At last — an Ernest Hemingway story with a happy ending.
Remember local lawyer Frank Louderback and his intriguing reason for requesting a Friday off during an upcoming federal trial in Tampa?
He had previous plans (and related reservations) for his fourth shot at Key West's rowdy annual Hemingway look-alike contest, alongside dozens of other bearded men hoping to most resemble the author called Papa.
Uh, no, the judge said.
Actually, U.S. District Judge Steven Merryday said much more in his elegant if biting order, quoting Hemingway and Dorothy Parker and saying the author himself would have stayed.
"Perhaps a lawyer who evokes Hemingway can resist relaxing frolic in favor of solemn duty," the judge wrote. And: "Best of luck to counsel in next year's contest." In case you were wondering where he stood.
Who could resist a court comeuppance both literary and tart? Not lawyers, who can be as gossipy as ladies under hair dryers. Louderback landed in the Times and on legal blogs, msnNOW and the Huffington Post. Calls came from Miami and Canada. Stories liked to say he tried to win over the judge on "the importance of being Ernest."
Some took a poke at the lawyer for asking to "suspend" a trial, apparently not knowing such requests aren't unheard of (even if the reason was unique), or that some judges don't hold trials on Fridays.
So he would not go. In fun, a few local judges took to calling Louderback, a respected and familiar face in their courtrooms, Mr. Hemingway.
Maybe Merryday was showing off a little literary dexterity. Who says a judge, even a lofty, untouchable federal one, can't try to have a little fun?
Perhaps inspired, another judge last week quoted a different classic, this one in a Palm Beach County case involving a boot camp guard who came home to find her daughter dallying with a young man.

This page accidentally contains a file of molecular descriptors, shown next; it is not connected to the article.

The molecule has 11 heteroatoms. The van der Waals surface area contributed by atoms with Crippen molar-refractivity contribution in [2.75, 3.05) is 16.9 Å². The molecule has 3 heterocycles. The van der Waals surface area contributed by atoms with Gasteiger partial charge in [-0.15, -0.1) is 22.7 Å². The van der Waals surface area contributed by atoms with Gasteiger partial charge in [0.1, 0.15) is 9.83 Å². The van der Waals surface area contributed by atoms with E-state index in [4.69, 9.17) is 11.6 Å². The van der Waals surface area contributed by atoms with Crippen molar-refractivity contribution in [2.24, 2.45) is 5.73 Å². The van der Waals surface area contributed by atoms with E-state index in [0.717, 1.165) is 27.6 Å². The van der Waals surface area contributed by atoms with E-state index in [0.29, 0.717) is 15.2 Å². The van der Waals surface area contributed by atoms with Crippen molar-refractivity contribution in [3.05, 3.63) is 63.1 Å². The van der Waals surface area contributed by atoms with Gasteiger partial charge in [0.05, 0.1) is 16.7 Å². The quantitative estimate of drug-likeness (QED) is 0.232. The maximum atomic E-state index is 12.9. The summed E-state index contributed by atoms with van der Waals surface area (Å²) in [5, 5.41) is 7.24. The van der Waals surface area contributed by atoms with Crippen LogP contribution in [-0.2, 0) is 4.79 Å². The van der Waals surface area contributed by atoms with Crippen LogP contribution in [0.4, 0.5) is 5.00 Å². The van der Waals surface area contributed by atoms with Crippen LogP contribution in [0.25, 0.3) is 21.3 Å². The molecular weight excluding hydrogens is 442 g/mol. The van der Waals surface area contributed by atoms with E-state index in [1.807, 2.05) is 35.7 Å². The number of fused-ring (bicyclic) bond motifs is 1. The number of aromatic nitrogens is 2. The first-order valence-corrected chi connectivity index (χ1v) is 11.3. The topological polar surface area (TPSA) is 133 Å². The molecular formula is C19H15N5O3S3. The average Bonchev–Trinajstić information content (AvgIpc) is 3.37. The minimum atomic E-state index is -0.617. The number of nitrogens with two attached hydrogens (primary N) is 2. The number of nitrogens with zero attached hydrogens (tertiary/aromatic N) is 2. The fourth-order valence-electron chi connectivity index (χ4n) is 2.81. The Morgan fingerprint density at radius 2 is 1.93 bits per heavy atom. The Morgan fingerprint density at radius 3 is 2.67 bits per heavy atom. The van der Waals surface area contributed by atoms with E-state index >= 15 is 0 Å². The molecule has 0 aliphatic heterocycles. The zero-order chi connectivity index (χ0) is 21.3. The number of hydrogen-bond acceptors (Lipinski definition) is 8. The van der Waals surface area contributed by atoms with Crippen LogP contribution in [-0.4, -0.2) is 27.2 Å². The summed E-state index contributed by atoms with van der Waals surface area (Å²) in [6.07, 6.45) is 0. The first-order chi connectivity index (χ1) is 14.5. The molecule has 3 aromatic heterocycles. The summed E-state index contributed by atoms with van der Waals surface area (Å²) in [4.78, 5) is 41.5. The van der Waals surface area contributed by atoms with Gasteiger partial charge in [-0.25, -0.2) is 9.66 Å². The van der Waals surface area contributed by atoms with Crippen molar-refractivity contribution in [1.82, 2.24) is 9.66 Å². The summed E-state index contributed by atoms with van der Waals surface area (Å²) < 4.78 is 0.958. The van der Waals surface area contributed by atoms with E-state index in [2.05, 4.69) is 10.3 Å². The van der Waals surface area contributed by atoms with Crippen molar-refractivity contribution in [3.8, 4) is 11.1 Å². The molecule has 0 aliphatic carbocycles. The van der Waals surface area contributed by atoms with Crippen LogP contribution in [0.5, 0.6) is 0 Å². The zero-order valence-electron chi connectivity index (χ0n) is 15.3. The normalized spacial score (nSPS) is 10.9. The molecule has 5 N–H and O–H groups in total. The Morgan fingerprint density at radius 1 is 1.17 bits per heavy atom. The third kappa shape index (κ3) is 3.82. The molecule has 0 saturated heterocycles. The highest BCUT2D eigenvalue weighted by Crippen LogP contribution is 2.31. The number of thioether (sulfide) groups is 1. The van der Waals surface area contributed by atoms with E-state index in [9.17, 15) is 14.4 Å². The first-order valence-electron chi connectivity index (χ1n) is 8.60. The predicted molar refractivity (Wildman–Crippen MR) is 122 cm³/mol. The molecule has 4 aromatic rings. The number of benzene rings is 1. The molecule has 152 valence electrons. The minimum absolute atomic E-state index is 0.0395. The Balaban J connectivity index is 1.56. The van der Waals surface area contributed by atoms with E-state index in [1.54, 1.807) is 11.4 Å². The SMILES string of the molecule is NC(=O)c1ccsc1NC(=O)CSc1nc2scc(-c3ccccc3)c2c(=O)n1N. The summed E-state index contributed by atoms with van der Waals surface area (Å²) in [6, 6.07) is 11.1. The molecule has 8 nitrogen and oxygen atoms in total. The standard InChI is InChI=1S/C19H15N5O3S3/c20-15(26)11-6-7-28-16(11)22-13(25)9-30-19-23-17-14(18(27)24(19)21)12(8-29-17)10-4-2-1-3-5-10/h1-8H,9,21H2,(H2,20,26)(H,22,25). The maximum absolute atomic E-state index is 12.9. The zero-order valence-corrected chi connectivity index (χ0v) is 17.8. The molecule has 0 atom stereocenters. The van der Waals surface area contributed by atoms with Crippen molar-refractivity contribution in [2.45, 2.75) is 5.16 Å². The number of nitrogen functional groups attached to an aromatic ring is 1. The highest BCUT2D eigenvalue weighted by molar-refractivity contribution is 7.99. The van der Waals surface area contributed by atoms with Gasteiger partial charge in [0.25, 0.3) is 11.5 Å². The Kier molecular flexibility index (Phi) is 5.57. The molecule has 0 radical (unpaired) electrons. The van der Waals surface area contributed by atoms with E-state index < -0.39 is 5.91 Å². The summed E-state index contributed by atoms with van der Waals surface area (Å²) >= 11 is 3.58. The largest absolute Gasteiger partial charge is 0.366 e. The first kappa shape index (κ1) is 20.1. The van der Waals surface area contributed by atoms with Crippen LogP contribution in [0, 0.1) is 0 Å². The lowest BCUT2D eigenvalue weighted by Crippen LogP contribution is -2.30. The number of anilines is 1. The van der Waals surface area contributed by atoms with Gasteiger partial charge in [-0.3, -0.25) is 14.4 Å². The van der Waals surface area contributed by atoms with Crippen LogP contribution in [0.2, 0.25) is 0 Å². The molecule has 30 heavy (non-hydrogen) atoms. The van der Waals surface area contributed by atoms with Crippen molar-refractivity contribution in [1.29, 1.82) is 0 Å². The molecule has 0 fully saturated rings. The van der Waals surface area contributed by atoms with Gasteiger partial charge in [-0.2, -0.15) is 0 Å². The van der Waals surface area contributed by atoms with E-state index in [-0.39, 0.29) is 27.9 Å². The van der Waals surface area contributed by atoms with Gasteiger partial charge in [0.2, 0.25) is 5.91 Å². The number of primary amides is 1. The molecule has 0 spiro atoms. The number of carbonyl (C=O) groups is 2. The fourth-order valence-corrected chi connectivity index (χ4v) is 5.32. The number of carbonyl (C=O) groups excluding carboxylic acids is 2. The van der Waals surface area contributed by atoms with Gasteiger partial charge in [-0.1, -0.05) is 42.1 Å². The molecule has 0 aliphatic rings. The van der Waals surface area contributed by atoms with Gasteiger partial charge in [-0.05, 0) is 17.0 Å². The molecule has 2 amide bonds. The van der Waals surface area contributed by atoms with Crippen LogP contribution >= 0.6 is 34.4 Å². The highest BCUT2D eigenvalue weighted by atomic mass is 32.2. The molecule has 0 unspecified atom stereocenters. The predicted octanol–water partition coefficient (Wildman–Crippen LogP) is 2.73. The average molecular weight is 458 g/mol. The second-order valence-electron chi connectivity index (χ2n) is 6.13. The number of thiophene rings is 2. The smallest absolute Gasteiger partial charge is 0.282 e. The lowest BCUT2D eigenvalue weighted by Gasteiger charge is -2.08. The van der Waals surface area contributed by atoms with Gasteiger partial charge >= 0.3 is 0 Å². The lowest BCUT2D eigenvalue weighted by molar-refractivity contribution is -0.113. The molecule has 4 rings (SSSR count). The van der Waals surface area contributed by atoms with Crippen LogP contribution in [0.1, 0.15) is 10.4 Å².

The order invoked a Jim Croce tune that warns: You don't tug on Superman's cape, spit into the wind, pull the mask off that old Lone Ranger, and you don't mess around with Jim.
"And," the judge advised, "you don't let a pistol-packing mother catch you naked in her daughter's closet." (King Kong and that junkyard dog got a mention, too.)
And remember that judge in Orlando who ordered lawyers to settle a nitpicky dispute with a round of "rock, paper, scissors"?
This week came news: Two of the defendants scheduled for trial, including Louderback's client, pleaded guilty.
And the road to Key West is clear.
So what exactly is the appeal of this strange if festive event of beards and beers raised in the name of Hemingway? Brotherhood, the faithful will tell you. Louderback met a man who had come for 28 years. Another showed up who was clearly decades too young to be Hemingway. Turned out his father, a contestant, passed away, and the son came to stand in his place. And it's all for scholarships.
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And our local lawyer will be there.
"All is well in the world," Louderback said.
What might the judge think of all that? Maybe he would again quote that final, cynical line from Hemingway's The Sun Also Rises, like he did in his order, saying:
"Isn't it pretty to think so?'"